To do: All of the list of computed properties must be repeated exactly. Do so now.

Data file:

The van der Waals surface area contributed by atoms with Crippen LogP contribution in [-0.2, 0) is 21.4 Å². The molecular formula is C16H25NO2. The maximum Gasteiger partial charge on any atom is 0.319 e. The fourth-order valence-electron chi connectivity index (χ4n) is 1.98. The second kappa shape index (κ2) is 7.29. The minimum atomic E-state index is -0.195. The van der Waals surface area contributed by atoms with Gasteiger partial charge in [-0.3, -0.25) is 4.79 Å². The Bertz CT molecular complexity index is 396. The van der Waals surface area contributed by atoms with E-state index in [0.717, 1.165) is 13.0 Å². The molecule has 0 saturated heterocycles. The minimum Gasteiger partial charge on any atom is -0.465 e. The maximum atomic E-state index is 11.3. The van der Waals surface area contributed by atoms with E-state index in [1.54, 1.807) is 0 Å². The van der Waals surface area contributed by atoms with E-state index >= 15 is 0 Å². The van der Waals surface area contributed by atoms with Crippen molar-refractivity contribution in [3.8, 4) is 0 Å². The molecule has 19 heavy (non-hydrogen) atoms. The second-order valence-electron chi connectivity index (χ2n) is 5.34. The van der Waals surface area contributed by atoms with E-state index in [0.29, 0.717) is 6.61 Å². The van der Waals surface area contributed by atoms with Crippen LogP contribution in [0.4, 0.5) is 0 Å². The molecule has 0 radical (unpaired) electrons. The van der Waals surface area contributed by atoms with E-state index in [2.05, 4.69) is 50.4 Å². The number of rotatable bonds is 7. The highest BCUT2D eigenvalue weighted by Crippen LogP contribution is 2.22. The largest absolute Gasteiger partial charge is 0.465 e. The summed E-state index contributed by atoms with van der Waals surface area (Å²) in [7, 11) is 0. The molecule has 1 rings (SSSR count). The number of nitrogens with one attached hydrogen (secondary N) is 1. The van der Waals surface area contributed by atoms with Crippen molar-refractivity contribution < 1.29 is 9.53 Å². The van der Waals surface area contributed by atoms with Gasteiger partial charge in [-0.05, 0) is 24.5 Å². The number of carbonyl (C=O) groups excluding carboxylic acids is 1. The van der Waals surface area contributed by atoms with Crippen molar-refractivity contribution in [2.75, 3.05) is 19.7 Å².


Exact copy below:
The van der Waals surface area contributed by atoms with Crippen LogP contribution in [-0.2, 0) is 21.4 Å². The molecular formula is C16H25NO2. The maximum Gasteiger partial charge on any atom is 0.319 e. The fourth-order valence-electron chi connectivity index (χ4n) is 1.98. The second kappa shape index (κ2) is 7.29. The minimum atomic E-state index is -0.195. The van der Waals surface area contributed by atoms with Gasteiger partial charge in [-0.3, -0.25) is 4.79 Å². The Bertz CT molecular complexity index is 396. The van der Waals surface area contributed by atoms with E-state index in [0.717, 1.165) is 13.0 Å². The molecule has 0 saturated heterocycles. The minimum Gasteiger partial charge on any atom is -0.465 e. The maximum atomic E-state index is 11.3. The van der Waals surface area contributed by atoms with E-state index in [1.54, 1.807) is 0 Å². The van der Waals surface area contributed by atoms with E-state index >= 15 is 0 Å². The van der Waals surface area contributed by atoms with Crippen molar-refractivity contribution in [3.8, 4) is 0 Å². The molecule has 19 heavy (non-hydrogen) atoms. The second-order valence-electron chi connectivity index (χ2n) is 5.34. The van der Waals surface area contributed by atoms with E-state index in [0.29, 0.717) is 6.61 Å². The van der Waals surface area contributed by atoms with Crippen LogP contribution in [0.4, 0.5) is 0 Å². The molecule has 0 radical (unpaired) electrons. The van der Waals surface area contributed by atoms with E-state index in [2.05, 4.69) is 50.4 Å². The number of rotatable bonds is 7. The highest BCUT2D eigenvalue weighted by Crippen LogP contribution is 2.22. The largest absolute Gasteiger partial charge is 0.465 e. The summed E-state index contributed by atoms with van der Waals surface area (Å²) in [7, 11) is 0. The molecule has 1 rings (SSSR count). The number of nitrogens with one attached hydrogen (secondary N) is 1. The van der Waals surface area contributed by atoms with Crippen molar-refractivity contribution < 1.29 is 9.53 Å². The van der Waals surface area contributed by atoms with Gasteiger partial charge in [-0.05, 0) is 24.5 Å². The number of carbonyl (C=O) groups excluding carboxylic acids is 1. The van der Waals surface area contributed by atoms with Crippen molar-refractivity contribution in [2.75, 3.05) is 19.7 Å².